To The Wonder is Terrence Malick’s next step in his ongoing crusade to reinvent the way stories are told in movies. His process involves applying the aesthetics of impressionist painters and beat poets to cinematic narrative, replacing conventional notions of story and character development with a kaleidoscope of subjective memories and moments. Malick’s films are no longer built brick-by-brick towards a climax or catharsis, rather they are structured like ornate sandcastles, complex and beautiful but quickly swept away by the rushing tide of the next stunning shot. The overall effect is hypnotic, but instead of a swinging amulet, Malick uses edit points and his characters’ inner monologues to mesmerize and mystify.
In essence, To The Wonder is about the fleeting nexus of three lives: Neil (Ben Affleck), an American environmental engineer, Marina (Olga Kurylenko), a single mom from Paris and Father Ouintana (Javier Bardem), a discouraged priest who wanders the underprivileged streets of Bartlesville, Oklahoma searching for a reason to believe. While on a trip to France, Neil meets the ethereal Marina and, after a few whirlwind romantic days, the couple fall in love and return to Neil’s Oklahoma McMansion to live happily ever after. While Marina slowly adjusts to life on the Southern Plains, Neil encounters an old flame (Rachel McAdams, who appears to have stepped out of a Sooner version of Heathers) signaling Neil’s decision to settle down was premature. Over the coming months, Neil and Marina will find their love and Father Ouintana’s platitudes as empty as Bartleville’s treeless hills, leading to a bitter upheaval.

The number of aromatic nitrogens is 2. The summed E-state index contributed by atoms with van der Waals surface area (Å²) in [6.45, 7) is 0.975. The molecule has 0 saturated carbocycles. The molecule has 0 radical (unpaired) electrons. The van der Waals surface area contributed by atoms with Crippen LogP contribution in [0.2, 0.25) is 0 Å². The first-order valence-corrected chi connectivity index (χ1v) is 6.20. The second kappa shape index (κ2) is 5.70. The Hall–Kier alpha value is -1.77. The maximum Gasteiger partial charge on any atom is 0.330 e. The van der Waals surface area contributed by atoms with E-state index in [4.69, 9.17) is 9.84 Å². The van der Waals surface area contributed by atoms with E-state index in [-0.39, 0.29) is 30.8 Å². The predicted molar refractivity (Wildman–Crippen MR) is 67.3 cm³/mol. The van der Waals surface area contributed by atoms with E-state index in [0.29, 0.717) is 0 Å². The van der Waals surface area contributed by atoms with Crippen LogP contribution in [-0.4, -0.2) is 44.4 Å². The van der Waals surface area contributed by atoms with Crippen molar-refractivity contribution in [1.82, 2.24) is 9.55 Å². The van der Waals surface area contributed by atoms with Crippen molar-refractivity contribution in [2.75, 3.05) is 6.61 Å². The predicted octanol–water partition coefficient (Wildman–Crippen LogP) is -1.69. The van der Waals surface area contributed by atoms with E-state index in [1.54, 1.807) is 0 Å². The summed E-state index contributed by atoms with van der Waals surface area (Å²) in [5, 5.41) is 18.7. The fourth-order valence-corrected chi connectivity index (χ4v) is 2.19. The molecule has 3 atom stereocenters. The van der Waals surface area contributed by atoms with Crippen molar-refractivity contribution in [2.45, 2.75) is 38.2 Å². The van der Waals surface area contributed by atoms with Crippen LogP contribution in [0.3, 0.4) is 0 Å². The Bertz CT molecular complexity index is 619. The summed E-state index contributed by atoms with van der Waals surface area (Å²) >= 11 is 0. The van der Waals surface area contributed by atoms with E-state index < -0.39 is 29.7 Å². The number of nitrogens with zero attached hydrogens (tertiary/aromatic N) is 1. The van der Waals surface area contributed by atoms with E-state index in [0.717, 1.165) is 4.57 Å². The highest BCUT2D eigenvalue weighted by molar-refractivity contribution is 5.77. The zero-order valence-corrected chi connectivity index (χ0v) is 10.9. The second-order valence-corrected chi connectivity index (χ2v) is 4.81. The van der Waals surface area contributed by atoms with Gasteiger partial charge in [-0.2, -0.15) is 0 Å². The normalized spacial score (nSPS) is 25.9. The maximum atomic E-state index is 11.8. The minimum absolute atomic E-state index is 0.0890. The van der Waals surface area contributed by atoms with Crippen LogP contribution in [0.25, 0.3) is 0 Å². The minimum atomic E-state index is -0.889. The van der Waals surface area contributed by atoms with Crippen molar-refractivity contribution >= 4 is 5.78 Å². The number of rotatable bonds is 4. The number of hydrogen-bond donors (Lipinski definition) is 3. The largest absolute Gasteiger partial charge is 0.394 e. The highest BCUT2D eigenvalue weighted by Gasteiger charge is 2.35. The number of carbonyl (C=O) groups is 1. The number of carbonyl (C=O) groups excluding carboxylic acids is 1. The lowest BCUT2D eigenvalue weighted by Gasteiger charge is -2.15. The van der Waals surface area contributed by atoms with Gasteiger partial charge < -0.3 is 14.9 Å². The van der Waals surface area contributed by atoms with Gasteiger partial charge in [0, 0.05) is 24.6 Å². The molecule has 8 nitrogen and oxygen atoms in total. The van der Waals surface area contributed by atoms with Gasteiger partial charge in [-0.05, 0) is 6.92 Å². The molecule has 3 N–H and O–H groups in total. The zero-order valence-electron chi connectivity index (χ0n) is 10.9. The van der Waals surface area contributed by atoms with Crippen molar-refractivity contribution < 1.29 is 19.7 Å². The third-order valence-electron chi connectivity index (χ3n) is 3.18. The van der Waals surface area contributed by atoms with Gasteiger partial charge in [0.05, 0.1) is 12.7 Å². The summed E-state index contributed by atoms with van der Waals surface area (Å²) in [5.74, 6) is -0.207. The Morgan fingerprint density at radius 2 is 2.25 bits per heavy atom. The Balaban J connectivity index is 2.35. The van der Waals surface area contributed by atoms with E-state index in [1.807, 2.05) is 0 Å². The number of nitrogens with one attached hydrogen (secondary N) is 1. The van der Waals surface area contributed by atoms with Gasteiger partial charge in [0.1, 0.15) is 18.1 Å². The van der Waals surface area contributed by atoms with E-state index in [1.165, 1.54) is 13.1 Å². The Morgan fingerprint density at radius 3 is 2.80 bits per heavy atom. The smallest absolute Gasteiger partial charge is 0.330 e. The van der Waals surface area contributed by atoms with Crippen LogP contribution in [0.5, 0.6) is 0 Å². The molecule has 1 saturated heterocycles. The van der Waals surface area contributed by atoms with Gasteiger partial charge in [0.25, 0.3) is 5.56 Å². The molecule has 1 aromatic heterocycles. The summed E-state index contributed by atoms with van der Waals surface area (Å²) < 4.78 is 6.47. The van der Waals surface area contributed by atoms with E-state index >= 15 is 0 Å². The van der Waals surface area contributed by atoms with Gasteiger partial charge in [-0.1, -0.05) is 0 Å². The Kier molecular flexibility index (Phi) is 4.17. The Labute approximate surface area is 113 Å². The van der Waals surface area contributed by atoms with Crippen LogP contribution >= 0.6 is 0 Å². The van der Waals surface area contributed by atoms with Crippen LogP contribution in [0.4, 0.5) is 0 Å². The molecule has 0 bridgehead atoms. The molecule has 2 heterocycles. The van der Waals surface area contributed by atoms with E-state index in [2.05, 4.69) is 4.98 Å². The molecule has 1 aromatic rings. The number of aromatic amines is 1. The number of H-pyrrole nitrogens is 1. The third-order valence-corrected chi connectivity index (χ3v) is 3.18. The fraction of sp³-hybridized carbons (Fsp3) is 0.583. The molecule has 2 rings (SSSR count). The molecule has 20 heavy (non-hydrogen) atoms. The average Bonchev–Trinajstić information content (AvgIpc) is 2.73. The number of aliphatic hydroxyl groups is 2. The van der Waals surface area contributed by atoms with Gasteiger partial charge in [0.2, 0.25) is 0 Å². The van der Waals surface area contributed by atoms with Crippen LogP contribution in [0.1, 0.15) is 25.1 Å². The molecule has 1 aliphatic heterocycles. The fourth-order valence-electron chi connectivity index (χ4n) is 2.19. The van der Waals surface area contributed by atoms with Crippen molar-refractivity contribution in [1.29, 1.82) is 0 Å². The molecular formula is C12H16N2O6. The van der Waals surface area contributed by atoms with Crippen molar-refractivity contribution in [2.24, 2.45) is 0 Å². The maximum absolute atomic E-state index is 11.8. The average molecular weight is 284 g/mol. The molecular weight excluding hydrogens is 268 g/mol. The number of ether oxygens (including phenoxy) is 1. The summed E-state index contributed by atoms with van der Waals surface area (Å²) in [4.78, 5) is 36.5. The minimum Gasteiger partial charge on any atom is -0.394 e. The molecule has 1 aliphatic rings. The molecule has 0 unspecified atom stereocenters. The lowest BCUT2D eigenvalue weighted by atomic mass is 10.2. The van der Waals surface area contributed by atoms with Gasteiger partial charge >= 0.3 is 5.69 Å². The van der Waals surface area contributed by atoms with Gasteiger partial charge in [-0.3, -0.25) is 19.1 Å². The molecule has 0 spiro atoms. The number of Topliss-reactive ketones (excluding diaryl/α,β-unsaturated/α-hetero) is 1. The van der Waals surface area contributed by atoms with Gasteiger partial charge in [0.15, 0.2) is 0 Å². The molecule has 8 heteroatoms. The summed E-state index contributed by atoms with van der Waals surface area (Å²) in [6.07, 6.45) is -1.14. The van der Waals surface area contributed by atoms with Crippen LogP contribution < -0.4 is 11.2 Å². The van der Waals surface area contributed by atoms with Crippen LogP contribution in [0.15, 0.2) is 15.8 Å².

To The Wonder’s swirling pool of images and ideas is a new approach for an American director but in truth European and Asian filmmakers have traveled similar - if less vigorous - stylistic routes for decades, sometimes to the point of trite overuse. The film’s opening sequence, filmed in Paris and Mont St. Michel, is reminiscent of Godard’s In Praise of Love (2001) and not just for its geography, while To The Wonder’s whispered reveries evoke Resnais’ Last Year at Marienbad (1961) at its pretentious worst. Despite the film’s sense of wide-open possibilities, one can’t help but feel that Malick misses a few opportunities along the way. His visual transition from Paris to Oklahoma features steel-trussed electrical transmission towers receding to infinity. However, without a shot of the graphically similar Eiffel Tower to precede it, the effect is robbed of its full potential.
To The Wonder is Malick’s third film of the new century; all of them photographed by Emmanuel Lubezky and all of them more or less existentialist delights. However, when the trio is considered en masse it’s reasonable to ask if Malick’s lyrical shorthand isn’t ultimately more limiting than liberating. The New World, The Tree of Life and To The Wonder all feature pivotal female characters who Malick bestows with the depth and gravitas of runway models. Whether it’s Q'orianka Kilcher, Jessica Chastain or the perpetually spinning Olga Kurylenko, Malick’s leading ladies eventually morph into spacey hippie-chicks, howling at the moon while their unruly tresses blow in the wind.
As a stand alone film, there is much about To The Wonder to admire. Not least of which is Malick’s courage in creating a film that purposely stresses beauty over coherence and believing that American moviegoers deserve - and are capable of appreciating - cinema that strives for something beyond spoon-fed pablum. Still, Malick has little to prove by continuing his impressionistic impulses. He has clearly shown he is America’s greatest artistic filmmaker. There are two more Malick/Lubezki collaborations on the docket. I hope the talented twosome will forget about twirling temptresses and muttered musings and explore other cinematic avenues for awhile. It would be a shame if the great Terrence Malick became a parody of himself.